2. Extra virgin olive oil, I end up using in most recipes that need any fat. We buy it in the big metal cans, it's the cheapest that way and we have no trouble going through it.

For regular gluten free recipes,

gluten free rice flour

potato starch

tapioca starch


xanthan gum and/or guar gum.

these are pretty much the staples, along with a bag of something pre blended, like Pamela's.

Oh, and we go thru EGGS a lot more than regular people, if we aren't allergic.

yeast, if you are going to try yeast risen breads.

Yogurt is sometimes used by people in quick breads, if they can do dairy.


But, for how I actually use things, since I go for the higher protein, lower carb versions:

almonds to grind in the blender for almond meal



buckwheat kernels to grind (the toasted ones taste better and are easier to find)

garbanzo (chickpea) flour




sunflower seeds (you have to be really careful with cross contamination, this has been my biggest problem, finding them that are not messed up and haven't been run thru some line with wheat).

maybe some whole millet, to cook to soften, then to add to some breads

Most of the time, I mix sorghum and amaranth together in a big ziplock to store it, and then add some of that to whatever, to make it more whole grain content. Also do the same thing with quinoa/teff. Been playing a lot with buckwheat lately for pancakes and flatbreads, using chickpea and potato starch - it doesn't need any xanthan gum, nor egg. Neither does the almond/sorghum/amaranth mixture need xanthan gum, for a quick bread done in a small skillet, altho it does need egg. Some gluten free flours are stickier than others. Amaranth seems to retard mold, so if I'm refrigerating the results for storage, I try to use it.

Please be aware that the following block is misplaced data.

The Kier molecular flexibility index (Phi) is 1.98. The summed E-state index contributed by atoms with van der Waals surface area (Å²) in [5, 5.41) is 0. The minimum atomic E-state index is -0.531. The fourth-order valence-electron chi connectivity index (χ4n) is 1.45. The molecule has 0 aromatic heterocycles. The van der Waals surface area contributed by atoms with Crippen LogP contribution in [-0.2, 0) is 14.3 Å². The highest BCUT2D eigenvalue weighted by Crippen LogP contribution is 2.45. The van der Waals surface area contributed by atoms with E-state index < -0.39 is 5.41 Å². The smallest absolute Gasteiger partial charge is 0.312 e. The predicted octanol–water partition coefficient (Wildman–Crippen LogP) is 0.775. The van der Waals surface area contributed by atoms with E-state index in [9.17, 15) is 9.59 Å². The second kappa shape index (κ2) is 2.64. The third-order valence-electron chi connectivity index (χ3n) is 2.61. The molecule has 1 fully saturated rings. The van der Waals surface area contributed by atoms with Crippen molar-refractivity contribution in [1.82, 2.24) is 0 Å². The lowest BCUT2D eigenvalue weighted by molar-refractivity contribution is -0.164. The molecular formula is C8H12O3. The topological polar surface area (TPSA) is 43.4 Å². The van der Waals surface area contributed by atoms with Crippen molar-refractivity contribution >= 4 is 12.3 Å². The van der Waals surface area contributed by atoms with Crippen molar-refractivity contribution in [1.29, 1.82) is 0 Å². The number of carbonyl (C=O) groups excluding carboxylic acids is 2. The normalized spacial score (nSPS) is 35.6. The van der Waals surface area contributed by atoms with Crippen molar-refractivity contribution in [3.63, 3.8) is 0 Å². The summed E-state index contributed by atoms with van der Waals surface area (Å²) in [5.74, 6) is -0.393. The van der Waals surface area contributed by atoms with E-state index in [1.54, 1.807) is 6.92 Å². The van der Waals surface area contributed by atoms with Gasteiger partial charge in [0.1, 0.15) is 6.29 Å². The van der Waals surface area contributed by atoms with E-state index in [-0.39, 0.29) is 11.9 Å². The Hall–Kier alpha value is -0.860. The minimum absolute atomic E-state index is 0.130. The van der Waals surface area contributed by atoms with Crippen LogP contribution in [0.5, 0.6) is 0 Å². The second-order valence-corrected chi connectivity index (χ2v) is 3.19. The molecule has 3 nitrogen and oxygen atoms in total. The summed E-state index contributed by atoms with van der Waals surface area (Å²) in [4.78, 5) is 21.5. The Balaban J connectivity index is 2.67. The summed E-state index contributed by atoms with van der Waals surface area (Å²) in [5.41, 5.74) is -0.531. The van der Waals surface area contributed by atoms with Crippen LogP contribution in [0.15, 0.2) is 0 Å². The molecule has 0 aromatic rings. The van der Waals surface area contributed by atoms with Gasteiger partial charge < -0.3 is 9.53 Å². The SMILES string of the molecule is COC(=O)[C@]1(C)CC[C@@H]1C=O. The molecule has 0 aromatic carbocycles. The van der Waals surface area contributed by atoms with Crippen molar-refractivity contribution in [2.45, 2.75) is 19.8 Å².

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Are you looking for meal type recipes or recipes for baked goods? For cooking I don't really use many speacial gluten free flours. I use corn starch or rice flour to thicken gravies and things like that, but most of my meals are just things that are naturally gluten free anyway like tacos with corn tortillas, chili, stirfry over rice, steak, baked potatoes, grilled chicken. For gluten-free baking I reccomend you check your local library for cookbooks first to get an idea of some different flour mixes. Most gluten-free baked good recipes use more than one flour mix because if you just use one it tastes flat or doesn't have the right texture. Everyone has different tast buds when it comes to gluten-free flours too. Some people love bean flours and some people can't stand them. Some people say tapioca flour has a metallic taste, but I love it and can't tast that metal taste at all. Some people hate products made with brown rice flour or find that brown rice flour doesn't agree with their stomach. I swear by brown rice flour and other rice flours. Almost everything I have tried with brown rice flour has become a favorite of mine. Many people find they can't tolerate soy flour but some have no problems with it. I found Quinoa makes me terribly ill and it has nothign to do with gluten. So given that there is a range of tastes and responses to different flours you might want to hold off on buying a bunch of different flours and new grains for baking until you have tried some premade baked goods and have an idea of what you like. It's also a good idea to eat whole foods as much as possible at least for the first few months to give your body a chance to heal. It also helps to track down if you have an additional food intolerance if you eat simply and very few packaged foods at first. My main staple meals are simple grilled meat/chicken/fish, a steamed veggie and a starch--usually rice, corn or potatoes. If you are looking for gluten-free meal recipes, one of my favorite websites is: http://crockpot365.blogspot.com/